Women in Abu Dhabi walk in abayasAdmittedly, I am not a Sex And The City fan. Like many people, I’ve seen my share of episodes; like many women, I watched some of those with friends. But between the obsession with Cosmos and their utter ignorance of DSW — let alone the broadly-drawn caricatures of the “types” of women and the ever-present voiceover (which is the hallmark of poorly plotted fiction) — I didn’t mourn its end nor follow its fans to theatres in its first iteration. However, reports of the casual anti-Muslim bias of the second film (denied by its writer-director) almost made me consider going, just so I could more specifically address the biases inherent in the film. But that costs $10, so I figured, for free on the Internet, I could learn some things about the role of women in the UAE that were more accurate and more interesting. And I did!

1. Women in the UAE are often more educated than men
In 2005, women had a slightly higher literacy rate than men (91 to 89 percent). In 2007, women made up 48.5 percent of primary school enrollment, 48.8 percent of secondary school enrollment (and were slightly more likely to be enrolled in secondary school than men) and 60.2 percent of enrollments at post-secondary educational institutions. In fact, women were more than twice as likely as men to received post-secondary education, something the UAE government attributes to men’s satisfaction with the labor market access they receive from a post-secondary education and a desire among men to serve in the military and police forces at an early age

2. Women use birth control
Although official government statistics indicate that in 1995 only about one-quarter of people regularly used modern contraceptive methods, the relatively low fertility rate in 2010 of 2.41 children per woman (which puts them square in the middle range of fertility rates) strongly indicates that women have access to birth control and are using that access.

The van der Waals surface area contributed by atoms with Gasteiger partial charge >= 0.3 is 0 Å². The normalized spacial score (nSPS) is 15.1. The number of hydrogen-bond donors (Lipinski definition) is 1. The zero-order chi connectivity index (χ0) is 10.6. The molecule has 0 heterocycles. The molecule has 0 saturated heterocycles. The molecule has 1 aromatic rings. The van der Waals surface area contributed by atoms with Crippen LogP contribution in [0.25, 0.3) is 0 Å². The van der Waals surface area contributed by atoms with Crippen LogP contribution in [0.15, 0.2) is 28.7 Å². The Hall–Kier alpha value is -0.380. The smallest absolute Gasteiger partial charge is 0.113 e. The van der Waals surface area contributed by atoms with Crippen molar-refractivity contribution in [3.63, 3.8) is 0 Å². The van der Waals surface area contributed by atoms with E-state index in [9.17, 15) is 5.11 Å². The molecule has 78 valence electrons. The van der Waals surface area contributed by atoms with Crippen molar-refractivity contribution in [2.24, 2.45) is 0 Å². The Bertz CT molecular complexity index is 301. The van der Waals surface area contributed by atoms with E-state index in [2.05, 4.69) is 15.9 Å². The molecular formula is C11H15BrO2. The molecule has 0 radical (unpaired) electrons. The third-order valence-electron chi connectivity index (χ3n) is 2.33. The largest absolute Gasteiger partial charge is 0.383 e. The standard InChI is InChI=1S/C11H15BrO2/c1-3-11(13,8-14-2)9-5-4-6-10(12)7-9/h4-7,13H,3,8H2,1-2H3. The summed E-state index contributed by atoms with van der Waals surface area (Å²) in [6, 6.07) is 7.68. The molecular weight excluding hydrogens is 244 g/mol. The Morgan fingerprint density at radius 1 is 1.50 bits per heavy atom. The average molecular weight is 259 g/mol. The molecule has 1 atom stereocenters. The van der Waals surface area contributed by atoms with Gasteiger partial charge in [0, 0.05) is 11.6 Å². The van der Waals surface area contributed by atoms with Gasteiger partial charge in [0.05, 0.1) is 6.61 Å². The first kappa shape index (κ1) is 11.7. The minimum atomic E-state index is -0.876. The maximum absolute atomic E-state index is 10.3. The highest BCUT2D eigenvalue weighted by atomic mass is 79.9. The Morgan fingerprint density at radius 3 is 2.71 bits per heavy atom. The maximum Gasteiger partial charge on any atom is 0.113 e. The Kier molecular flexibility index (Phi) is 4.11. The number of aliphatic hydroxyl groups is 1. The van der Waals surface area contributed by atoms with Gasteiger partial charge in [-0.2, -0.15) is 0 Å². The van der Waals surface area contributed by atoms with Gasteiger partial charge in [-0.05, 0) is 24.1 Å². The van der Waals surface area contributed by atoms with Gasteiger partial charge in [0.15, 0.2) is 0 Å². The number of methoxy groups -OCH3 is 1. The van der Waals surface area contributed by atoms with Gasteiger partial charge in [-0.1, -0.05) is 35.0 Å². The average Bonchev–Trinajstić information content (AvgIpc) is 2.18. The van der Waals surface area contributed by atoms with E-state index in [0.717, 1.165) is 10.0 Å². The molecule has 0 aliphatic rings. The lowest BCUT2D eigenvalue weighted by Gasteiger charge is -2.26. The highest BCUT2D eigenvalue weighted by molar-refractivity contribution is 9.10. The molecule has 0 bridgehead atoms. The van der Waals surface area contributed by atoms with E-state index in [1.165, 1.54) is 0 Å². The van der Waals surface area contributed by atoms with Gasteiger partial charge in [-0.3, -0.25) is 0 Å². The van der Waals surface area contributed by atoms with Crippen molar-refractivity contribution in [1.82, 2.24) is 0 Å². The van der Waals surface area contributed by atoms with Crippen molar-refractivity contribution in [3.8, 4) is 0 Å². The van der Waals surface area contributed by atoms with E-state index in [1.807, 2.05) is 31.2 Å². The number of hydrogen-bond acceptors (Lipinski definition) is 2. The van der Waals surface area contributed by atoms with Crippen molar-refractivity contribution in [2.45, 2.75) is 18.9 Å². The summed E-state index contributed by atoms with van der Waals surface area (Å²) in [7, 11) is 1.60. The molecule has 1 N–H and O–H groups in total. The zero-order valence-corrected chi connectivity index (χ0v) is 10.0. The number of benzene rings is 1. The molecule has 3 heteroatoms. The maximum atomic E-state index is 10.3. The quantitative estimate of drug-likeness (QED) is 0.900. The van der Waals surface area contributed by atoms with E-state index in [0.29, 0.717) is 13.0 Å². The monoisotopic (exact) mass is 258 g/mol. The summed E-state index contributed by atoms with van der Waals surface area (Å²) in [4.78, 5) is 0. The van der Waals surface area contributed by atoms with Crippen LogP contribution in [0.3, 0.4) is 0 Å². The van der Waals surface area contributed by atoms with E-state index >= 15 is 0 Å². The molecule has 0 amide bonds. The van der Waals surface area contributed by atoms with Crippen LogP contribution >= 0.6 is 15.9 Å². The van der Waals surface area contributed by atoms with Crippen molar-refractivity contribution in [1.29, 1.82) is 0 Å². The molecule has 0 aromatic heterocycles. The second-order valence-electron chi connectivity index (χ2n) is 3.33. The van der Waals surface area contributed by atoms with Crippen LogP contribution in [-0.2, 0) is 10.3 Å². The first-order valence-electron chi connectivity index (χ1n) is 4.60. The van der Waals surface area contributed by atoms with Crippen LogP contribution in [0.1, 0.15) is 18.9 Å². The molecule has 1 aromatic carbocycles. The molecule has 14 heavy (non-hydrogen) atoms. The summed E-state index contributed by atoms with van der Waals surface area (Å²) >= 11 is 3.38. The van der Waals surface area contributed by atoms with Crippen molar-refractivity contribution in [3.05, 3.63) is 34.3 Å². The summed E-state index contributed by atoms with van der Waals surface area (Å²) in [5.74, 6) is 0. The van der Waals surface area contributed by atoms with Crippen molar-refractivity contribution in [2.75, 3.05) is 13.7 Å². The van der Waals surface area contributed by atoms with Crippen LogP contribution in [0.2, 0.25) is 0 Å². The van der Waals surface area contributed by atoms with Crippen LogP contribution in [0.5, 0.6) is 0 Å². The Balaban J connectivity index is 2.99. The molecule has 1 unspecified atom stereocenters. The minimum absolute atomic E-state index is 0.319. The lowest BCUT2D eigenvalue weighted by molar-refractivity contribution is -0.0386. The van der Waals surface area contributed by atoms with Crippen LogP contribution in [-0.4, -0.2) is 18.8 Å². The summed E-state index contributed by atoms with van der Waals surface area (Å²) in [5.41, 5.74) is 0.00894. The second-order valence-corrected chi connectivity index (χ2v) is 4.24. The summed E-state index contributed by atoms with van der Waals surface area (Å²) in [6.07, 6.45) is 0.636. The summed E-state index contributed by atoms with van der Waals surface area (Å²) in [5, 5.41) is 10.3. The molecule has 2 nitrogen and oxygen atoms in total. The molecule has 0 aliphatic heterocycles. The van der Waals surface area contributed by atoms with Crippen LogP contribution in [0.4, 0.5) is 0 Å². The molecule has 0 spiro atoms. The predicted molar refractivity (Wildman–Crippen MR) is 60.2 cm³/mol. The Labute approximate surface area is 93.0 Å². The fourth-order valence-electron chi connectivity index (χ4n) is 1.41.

3. Teenage Americans are more likely to get pregnant than teenage Emiratis
Despite imperfect statistics that show that (in 1995) about 8 percent of teenage Emirati women were married compared to just under 6 percent of teenage American women (in 2000), the adolescent fertility rate in the UAE between 2005 and 2010 was 16 percent, compared to 36 percent in the United States.

4. Emirati women don’t all wear the niqab
Although various reviewers described the Emirati women in SATC2 as being fully veiled, pictures like the one above (taken in Abu Dhabi), in which the women are wearing abayas, as well as pictures on UAE government sites and elsewhere on Flickr show that Emirati sport everything from abayas to hijabs to niqabs. It would seem to be quite an unusual vacation in the UAE in which one exclusively encountered women in niqabs.

5. Women are increasingly penetrating the corridors of power in the UAE
Although the UAE recognizes that it has a ways to go before women are fully integrated in the labor market, women are nonetheless making strides in positions of power. Women hold 23 percent of the UAE’s Parliamentary seats (women occupy only 17 percent of the House seats in the U.S.). In a recent speech, the UAE’s ambassador to the United States told his audience that women make up 60 percent of the government work force; they hold 4 seats in the Cabinet; and they just swore in their first female judge. In 2010, Dubai opened up the first class for female muftis (scholars who interpret and issue rulings on Muslim law), which is the first such class in the Middle East.

Does the UAE have a ways to go when it comes to women’s rights? Certainly. Human Rights Watch has documented its poor record on justice for foreign workers, and, in particular, for female foreign workers, as well as its tendency to use rape laws to police consensual behavior rather than hold rapists accountable for their assaults. Women don’t participate in the work force in anything resembling parity with their educational levels. But it’s not a country where women are explicitly forced behind niqabs and prevented from getting an education, and, by portraying it that way, the SATC2 creators have done a disservice both to the women of the UAE and to the women of the world for whom abayas, hijabs, niqabs or burqas are mandatory and education is something they can really only get behind closed doors.

[Photo via Jake Brewer on Flickr, Creative Commons licensed]